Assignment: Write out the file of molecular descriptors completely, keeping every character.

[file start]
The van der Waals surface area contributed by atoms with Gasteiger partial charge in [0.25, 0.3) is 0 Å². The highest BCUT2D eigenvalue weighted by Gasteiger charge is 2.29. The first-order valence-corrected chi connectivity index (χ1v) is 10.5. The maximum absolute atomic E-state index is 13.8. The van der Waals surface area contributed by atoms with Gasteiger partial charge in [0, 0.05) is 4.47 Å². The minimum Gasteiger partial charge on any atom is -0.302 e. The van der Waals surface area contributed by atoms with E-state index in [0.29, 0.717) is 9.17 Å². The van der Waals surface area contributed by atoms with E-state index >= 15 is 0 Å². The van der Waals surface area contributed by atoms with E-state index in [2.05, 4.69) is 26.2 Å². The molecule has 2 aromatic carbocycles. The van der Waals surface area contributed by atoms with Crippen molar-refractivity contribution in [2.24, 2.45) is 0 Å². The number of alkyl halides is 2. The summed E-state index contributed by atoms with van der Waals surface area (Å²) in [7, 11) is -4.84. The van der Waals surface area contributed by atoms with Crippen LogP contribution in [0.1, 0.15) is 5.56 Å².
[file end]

The van der Waals surface area contributed by atoms with Gasteiger partial charge in [0.25, 0.3) is 0 Å². The highest BCUT2D eigenvalue weighted by Gasteiger charge is 2.29. The first-order valence-corrected chi connectivity index (χ1v) is 10.5. The maximum absolute atomic E-state index is 13.8. The van der Waals surface area contributed by atoms with Gasteiger partial charge in [0, 0.05) is 4.47 Å². The minimum Gasteiger partial charge on any atom is -0.302 e. The van der Waals surface area contributed by atoms with E-state index in [0.29, 0.717) is 9.17 Å². The van der Waals surface area contributed by atoms with E-state index >= 15 is 0 Å². The van der Waals surface area contributed by atoms with E-state index in [2.05, 4.69) is 26.2 Å². The molecule has 2 aromatic carbocycles. The van der Waals surface area contributed by atoms with Crippen molar-refractivity contribution in [2.24, 2.45) is 0 Å². The number of alkyl halides is 2. The summed E-state index contributed by atoms with van der Waals surface area (Å²) in [7, 11) is -4.84. The van der Waals surface area contributed by atoms with Crippen LogP contribution in [0.1, 0.15) is 5.56 Å².